Biotechnology medicines, particularly biologics, have grown to be important treatment options for patients with cancer, blood disorders, rheumatoid arthritis, cardiovascular disease, and many other illnesses. But this wasn’t always the case. A number of pivotal innovations paved the way for early biotech medicines—and today additional innovations continue to emerge out of R&D labs and from the highly sensitive manufacturing environments where these medicines are made.
This is the first in a series of articles sponsored by Amgen that explore the exciting, complex and ever-evolving world of biotechnology.
Seeds for modern biotech sown in early 20th century
The term biotechnology dates back to 1919. Hungarian agricultural engineer Karl Ereky used it to describe the merging of biology and technology. Some 50 years later, scientists used bacterial genes to perform the first successful recombinant DNA experiment. The field of biotechnology has since blossomed, producing a host of sophisticated medicines, medical devices, diagnostics, biomaterials, and more.
Harnesses the complexity of Mother Nature
Traditional small molecule pills—think Aspirin—are a far cry from large molecule biologic medicines. Biologics, such as vaccines and monoclonal antibodies, are similar or identical to the complex proteins that exist in nature. They are 200 to 1000 times the size of small molecules. Whereas small molecule drugs are less complex and can be reproduced quite easily by chemists in a lab, biologics can’t be reproduced as easily.
Made from living cells
Large molecule biologics are made using host cells by inserting a gene that produces a desired protein into its DNA. When activated, this gene produces the desired protein. The protein, which ends up being the medicine, is then extracted from host cells and purified for use.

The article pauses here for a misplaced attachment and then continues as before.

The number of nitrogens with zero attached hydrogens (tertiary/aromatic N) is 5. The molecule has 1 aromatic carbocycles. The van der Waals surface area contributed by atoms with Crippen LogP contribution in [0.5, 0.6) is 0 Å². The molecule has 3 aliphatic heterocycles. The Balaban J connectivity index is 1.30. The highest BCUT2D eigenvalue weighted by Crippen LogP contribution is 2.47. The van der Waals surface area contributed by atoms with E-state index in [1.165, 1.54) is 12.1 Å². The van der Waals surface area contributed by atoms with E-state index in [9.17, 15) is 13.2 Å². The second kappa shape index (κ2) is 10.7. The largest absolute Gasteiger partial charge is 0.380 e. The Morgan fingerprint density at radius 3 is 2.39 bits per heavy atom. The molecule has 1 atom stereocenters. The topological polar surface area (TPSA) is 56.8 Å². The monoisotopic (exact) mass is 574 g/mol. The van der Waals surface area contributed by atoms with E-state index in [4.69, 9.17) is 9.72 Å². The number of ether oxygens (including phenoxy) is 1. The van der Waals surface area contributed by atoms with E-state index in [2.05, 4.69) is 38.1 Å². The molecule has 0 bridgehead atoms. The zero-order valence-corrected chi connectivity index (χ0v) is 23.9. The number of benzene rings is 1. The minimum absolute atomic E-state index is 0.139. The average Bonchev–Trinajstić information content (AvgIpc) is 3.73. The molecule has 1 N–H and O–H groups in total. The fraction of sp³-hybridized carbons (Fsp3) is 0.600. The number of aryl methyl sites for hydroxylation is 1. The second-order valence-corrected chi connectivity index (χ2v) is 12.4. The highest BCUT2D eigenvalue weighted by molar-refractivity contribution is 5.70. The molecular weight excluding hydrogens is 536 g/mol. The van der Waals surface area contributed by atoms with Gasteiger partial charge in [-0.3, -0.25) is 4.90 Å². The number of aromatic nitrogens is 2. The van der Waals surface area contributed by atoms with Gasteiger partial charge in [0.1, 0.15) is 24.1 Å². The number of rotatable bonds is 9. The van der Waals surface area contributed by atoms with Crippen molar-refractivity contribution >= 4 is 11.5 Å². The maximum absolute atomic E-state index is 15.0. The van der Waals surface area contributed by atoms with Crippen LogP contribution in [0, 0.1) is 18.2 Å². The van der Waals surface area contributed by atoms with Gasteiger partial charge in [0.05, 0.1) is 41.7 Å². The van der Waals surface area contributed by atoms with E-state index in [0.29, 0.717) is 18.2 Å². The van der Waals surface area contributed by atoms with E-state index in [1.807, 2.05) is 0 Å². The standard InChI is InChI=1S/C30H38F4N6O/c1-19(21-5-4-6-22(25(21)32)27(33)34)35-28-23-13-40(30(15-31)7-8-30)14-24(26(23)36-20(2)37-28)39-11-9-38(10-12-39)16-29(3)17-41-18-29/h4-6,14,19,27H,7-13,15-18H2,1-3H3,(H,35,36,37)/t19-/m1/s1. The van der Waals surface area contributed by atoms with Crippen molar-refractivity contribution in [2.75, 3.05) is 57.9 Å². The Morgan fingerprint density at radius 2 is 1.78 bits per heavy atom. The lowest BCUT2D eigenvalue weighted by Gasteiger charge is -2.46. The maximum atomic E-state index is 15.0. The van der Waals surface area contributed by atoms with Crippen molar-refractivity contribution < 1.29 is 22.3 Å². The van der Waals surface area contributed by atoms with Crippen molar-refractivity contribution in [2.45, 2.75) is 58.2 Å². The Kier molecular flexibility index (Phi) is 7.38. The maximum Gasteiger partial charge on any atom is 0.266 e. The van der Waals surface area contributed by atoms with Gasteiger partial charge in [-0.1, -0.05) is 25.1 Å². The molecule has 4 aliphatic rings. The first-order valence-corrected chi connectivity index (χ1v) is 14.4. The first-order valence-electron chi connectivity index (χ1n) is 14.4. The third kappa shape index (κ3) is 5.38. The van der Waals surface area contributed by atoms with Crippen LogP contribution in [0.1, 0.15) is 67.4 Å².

When scientists were first trying to grow cells in culture, they found a great source of them in the ovary of a Chinese hamster. These types of cells grew quickly and could create a number of proteins. The cell line was frozen and became one of the most important components in making biologics.
Beer and biotech
After the cell line is modified to contain the gene that makes the desired protein, cells are grown in a fermenter using a process that is similar to beer fermentation. Initially, there are sometimes only as many cells as can fit in a petri dish or flask. The cells soon multiply to fill bioreactor “fermenter” tanks that can sometimes hold as much as 20,000 liters of cells and growth media.
Pill vs. shot
Different types of investigational medicines are explored by medical scientists based largely on what is believed will achieve a desired effect in patients. Small molecules are inherently stable, which means they can be formulated as a pill or liquid. After you swallow them, they are designed to go to your intestines, into your bloodstream, and activate. On the other hand, large molecules are highly sensitive and fragile. If you were to swallow them, they wouldn’t make it past your stomach because the acid there would digest them. That’s why most biologics are administered via IV or injection.
To learn more about the complexities of biotechnology, visit biotechnologybyamgen.com